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Financing a Just Transition: Nine key recommendations for banks and insurance companies

By Istu Septania



A just transition is key to ambitious climate action and the finance sector plays a major role in enabling the shift to low-carbon and inclusive economies. The Just Transition Finance – Pathways for Banking and Insurance report by the International Labour Organization (ILO) and the United Nations Environment Programme Finance Initiative (UNEP FI), published in December 2023, proposes a rationale and a blueprint for banks and insurance companies wishing to embrace a just transition.

Here are nine key approaches to cohesively integrate both environmental and social factors into the strategies and core business operations of financial institutions and drive sustainable change.

1. Commit to a just transition

Secure buy-in from senior management. The organisation’s commitment to a just energy transition should be robust and approved by top-level leaders. This will send clear signals within and well beyond the organisation: a just transition is a priority.

2. Understand just transition and its implications

Assess social risks and impacts arising from the green transition. By mapping the common transition dynamics and recognising the impacts, financial institutions are more prepared to face the challenges and capitalise on opportunities. National and regional transition plans are a valuable resource for understanding the local needs of a just transition.

3. Prioritise people in strategy and decision-making

Considering perspectives of all relevant stakeholders is key to garnering broad-based support for climate action. Without inclusive processes encompassing all relevant stakeholders, equitable outcomes cannot be achieved.

Financial institutions can benefit from the knowledge of stakeholders to build an effective just transition-aligned strategy encompassing various perspectives. Furthermore, they can use their influence to encourage the adoption of inclusive practices within their ecosystem, including clients, investees, service providers, and partners.

4. Set out an implementation strategy

Make sure that the just transition commitment is well-reflected in institutional strategies, policies, and processes and that institutional capacity is available.

5. Develop well-aimed products for financing and protection needs

To offer adapted solutions, banks and insurance companies must identify the needs of the affected entities and groups and tailor products to support local economies in impacted regions. They must promote investment in green technologies and climate resilience, endorse enabling activities and business models, and help manage climate impacts as well as transition risks.

Innovative products can help incentivise environmentally and socially responsible choices. Insurers, for example, can offer more favorable premium rates to clients who take steps to transform their activities with high social or environmental risks.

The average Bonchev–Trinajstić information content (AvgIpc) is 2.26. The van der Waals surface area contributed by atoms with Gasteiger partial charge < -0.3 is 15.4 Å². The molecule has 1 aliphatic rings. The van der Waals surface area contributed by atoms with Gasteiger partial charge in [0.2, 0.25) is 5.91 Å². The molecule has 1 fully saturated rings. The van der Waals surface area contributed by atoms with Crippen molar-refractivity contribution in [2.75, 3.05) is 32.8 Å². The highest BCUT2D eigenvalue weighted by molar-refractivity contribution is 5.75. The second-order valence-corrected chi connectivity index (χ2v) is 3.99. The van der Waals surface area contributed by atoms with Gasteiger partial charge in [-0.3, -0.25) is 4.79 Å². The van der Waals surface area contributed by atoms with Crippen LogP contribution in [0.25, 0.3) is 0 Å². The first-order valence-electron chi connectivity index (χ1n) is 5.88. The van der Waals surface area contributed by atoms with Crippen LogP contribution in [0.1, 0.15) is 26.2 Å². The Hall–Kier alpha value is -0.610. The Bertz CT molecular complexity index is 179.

6. Improve financial inclusion and bridge protection gap

To make sure that the benefits of the climate transition are shared broadly, green finance solutions should be available and designed to meet the needs of vulnerable populations and the groups impacted by the transition. Low-income customers are often underserved, while access to financial and insurance solutions is crucial to boost resilience, improve financial stability, and maintain the livelihoods of vulnerable customers.

7. Manage client-specific social impacts, risks, and opportunities

While actively investing in the green economy transition, it is crucial to make sure that social risks and impacts are not overlooked and that addressing one sustainability challenge does not create or exacerbate another. Financial institutions’ risk management processes enable the identification and management of client or project-specific risks and opportunities, including potential social and employment impacts. It is crucial to monitor progress and engage with clients to effectively respond to evolving circumstances and manage emerging opportunities and risks facing society and financial institutions.

8. Promote behavioural change through client engagement

Client engagement is a powerful lever that the financial institutions can use to influence sustainable practices. Raising awareness of potential social and environmental issues among clients can drive behavioural change and help manage risks and minimize societal impacts. Other major engagement avenues include credible and just transition planning and responsible and sustainable business practices.

9. Harness the power of collaboration and invest in partnerships to catalyse action

Financial institutions can engage with a wide array of stakeholders, including policy-makers (to advocate for system change and enabling environment), industry, public financial institutions (to facilitate flow of capital to local priorities), and local civil society (to make sure that no one is left behind).

The full report is available here. Learn more about the rationale for financial institutions, the social considerations of a just transition, recommendations, and examples of emerging practices by pioneering financial institutions. The ILO is also seeking feedback to further shape the financial sector’s contribution to a just transition. You can share your feedback by email to and before March 31, 2024.

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